There Are Many Ways To Form A Stamp Collection. Here’s a Few.

Order, History and Design. That’s pretty much why I collect stamps.

Also, Sociability. Other people collect stamps too, which is nice. I’ve made many friends through my local stamp club and online stamp forums, even though they build their collections differently and enjoy the hobby for different reasons.

Here are some other collecting areas popular with my friends:

  • The Home Nation (or Former Home). Many people collect stamps of their home nation and leave it at that.  Or, if they came from another country (or their parents did, or their grandparents did), then they’ll collect stamps from the “Old Country” too.  So it shouldn’t come as a surprise that the vast majority of the members of the Regina Philatelic Club keep a Canada collection.  But we collect a lot more, too.
  • Postal Routes and Rates. Some collectors go deep into what is known as “postal history.” They study postage rates in depth and can look at a “cover” (an intact envelope) and can tell at a glance why this cover from 1971 required 10c postage or that cover needed 25c. Others are experts on how mail traveled over the prairies in the early days of the railroad, or how it traveled around the world in the early days of air mail.
  • Postmarks and cancels. These are the marks that cancel a stamp so it can’t be used again. One friend of mine is trying to find a cancel from every town in Saskatchewan, including the old ghost towns which don’t have postmarks any more. Another collects varieties of ‘spray cancels’ on modern envelopes.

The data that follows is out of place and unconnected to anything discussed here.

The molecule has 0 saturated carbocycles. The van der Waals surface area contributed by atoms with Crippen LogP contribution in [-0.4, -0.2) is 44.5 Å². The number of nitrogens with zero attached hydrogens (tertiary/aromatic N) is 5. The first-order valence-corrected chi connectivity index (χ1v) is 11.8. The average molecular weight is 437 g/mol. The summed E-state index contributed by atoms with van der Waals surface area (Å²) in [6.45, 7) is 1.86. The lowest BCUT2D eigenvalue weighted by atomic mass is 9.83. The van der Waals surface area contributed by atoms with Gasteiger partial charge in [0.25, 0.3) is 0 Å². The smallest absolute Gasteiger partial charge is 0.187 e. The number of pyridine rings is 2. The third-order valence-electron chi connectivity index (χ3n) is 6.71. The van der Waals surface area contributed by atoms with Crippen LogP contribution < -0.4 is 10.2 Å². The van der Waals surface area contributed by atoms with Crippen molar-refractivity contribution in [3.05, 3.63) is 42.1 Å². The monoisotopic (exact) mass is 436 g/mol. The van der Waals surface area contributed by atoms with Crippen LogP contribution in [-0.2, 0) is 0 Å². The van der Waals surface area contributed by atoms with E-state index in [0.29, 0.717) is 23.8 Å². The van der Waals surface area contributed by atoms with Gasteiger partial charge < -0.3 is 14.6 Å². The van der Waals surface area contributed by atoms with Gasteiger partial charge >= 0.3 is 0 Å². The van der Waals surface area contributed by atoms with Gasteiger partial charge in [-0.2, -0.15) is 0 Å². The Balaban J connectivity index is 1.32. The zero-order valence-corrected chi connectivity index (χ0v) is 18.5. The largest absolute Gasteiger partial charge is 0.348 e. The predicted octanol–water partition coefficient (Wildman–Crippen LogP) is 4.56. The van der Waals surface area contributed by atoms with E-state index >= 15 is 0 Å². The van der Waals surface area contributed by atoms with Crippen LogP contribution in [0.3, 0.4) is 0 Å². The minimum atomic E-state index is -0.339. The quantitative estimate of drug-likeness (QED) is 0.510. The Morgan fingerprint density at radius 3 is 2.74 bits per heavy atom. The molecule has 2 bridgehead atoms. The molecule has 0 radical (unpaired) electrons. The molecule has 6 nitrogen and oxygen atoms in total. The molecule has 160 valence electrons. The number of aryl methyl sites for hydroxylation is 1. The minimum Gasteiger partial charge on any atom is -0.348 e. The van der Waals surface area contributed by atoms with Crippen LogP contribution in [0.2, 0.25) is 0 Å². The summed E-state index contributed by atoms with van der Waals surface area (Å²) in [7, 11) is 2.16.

• Topicals/Thematics. This is collecting according to the design of the stamp rather than the country of issue. One friend of mine, a retired RCMP officer, collects all the stamps and envelopes issued about the RCMP and police services. I do this a little bit – my “bread and bakers” collection contains three stamps, although I have nearly a dozen “soccer” stamps on one page. It’s fun but not my main thrill.
  • Printing Varieties. Collectors often call this ‘flyspecking.’ The way line engraved stamps are produced makes it possible for there to be very tiny differences in each stamp. One friend of mine loves to look at each stamp under very high magnification and share all the tiny re-entry lines or engraving flaws he can find. Not my cup of tea at all, but he really loves it.
  • Collect to the Album: I have a few friends who have bought an old, preprinted album and have organized their collecting work around filling the album up. Everything they buy feeds into this one album. This sounds very appealing to me, although I haven’t done it yet. Not with stamps anyway – that’s what Panini stickers are for.

I can appreciate my friend’s stamp collections and enjoy them very much, though not nearly as much as their owners do. And while I have no interest in building a collection just like my friends, I am glad they enjoy the hobby as much as I do.

And that’s the real reason this hobby is so much fun. The possibilities are endless.

How do you focus your collection?  Leave a comment and share your story!

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